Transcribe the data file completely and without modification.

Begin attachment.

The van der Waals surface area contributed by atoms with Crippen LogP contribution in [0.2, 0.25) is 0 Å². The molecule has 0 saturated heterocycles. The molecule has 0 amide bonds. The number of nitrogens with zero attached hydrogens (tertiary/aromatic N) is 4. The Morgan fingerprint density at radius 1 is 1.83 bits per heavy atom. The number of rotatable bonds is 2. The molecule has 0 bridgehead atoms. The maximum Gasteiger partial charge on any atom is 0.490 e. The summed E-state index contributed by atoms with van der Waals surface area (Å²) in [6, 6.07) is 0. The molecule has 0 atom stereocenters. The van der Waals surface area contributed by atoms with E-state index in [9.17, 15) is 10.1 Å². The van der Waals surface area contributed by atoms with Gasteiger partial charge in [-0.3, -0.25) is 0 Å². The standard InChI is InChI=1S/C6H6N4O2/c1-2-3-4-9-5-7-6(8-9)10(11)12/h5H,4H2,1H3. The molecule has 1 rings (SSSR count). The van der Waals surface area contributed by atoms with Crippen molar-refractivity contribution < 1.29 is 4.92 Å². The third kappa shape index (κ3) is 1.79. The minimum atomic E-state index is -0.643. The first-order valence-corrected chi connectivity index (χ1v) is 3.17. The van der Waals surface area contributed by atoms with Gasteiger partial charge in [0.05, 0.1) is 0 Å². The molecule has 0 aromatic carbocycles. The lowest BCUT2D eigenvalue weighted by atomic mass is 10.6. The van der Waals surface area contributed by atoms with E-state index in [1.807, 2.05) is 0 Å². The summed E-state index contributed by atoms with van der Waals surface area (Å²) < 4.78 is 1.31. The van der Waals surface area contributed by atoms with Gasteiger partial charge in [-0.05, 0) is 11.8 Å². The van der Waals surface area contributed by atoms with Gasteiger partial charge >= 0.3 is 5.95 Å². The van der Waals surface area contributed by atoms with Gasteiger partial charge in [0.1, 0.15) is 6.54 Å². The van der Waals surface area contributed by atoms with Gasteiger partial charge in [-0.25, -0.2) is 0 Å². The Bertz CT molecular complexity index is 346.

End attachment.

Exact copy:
The van der Waals surface area contributed by atoms with Crippen LogP contribution in [0.2, 0.25) is 0 Å². The molecule has 0 saturated heterocycles. The molecule has 0 amide bonds. The number of nitrogens with zero attached hydrogens (tertiary/aromatic N) is 4. The Morgan fingerprint density at radius 1 is 1.83 bits per heavy atom. The number of rotatable bonds is 2. The molecule has 0 bridgehead atoms. The maximum Gasteiger partial charge on any atom is 0.490 e. The summed E-state index contributed by atoms with van der Waals surface area (Å²) in [6, 6.07) is 0. The molecule has 0 atom stereocenters. The van der Waals surface area contributed by atoms with E-state index in [9.17, 15) is 10.1 Å². The van der Waals surface area contributed by atoms with Gasteiger partial charge in [-0.3, -0.25) is 0 Å². The standard InChI is InChI=1S/C6H6N4O2/c1-2-3-4-9-5-7-6(8-9)10(11)12/h5H,4H2,1H3. The molecule has 1 rings (SSSR count). The van der Waals surface area contributed by atoms with Crippen molar-refractivity contribution < 1.29 is 4.92 Å². The third kappa shape index (κ3) is 1.79. The minimum atomic E-state index is -0.643. The first-order valence-corrected chi connectivity index (χ1v) is 3.17. The van der Waals surface area contributed by atoms with Gasteiger partial charge in [0.05, 0.1) is 0 Å². The molecule has 0 aromatic carbocycles. The lowest BCUT2D eigenvalue weighted by atomic mass is 10.6. The van der Waals surface area contributed by atoms with E-state index in [1.807, 2.05) is 0 Å². The summed E-state index contributed by atoms with van der Waals surface area (Å²) < 4.78 is 1.31. The van der Waals surface area contributed by atoms with Gasteiger partial charge in [-0.05, 0) is 11.8 Å². The van der Waals surface area contributed by atoms with Gasteiger partial charge >= 0.3 is 5.95 Å². The van der Waals surface area contributed by atoms with Gasteiger partial charge in [0.1, 0.15) is 6.54 Å². The van der Waals surface area contributed by atoms with Gasteiger partial charge in [-0.25, -0.2) is 0 Å². The Bertz CT molecular complexity index is 346.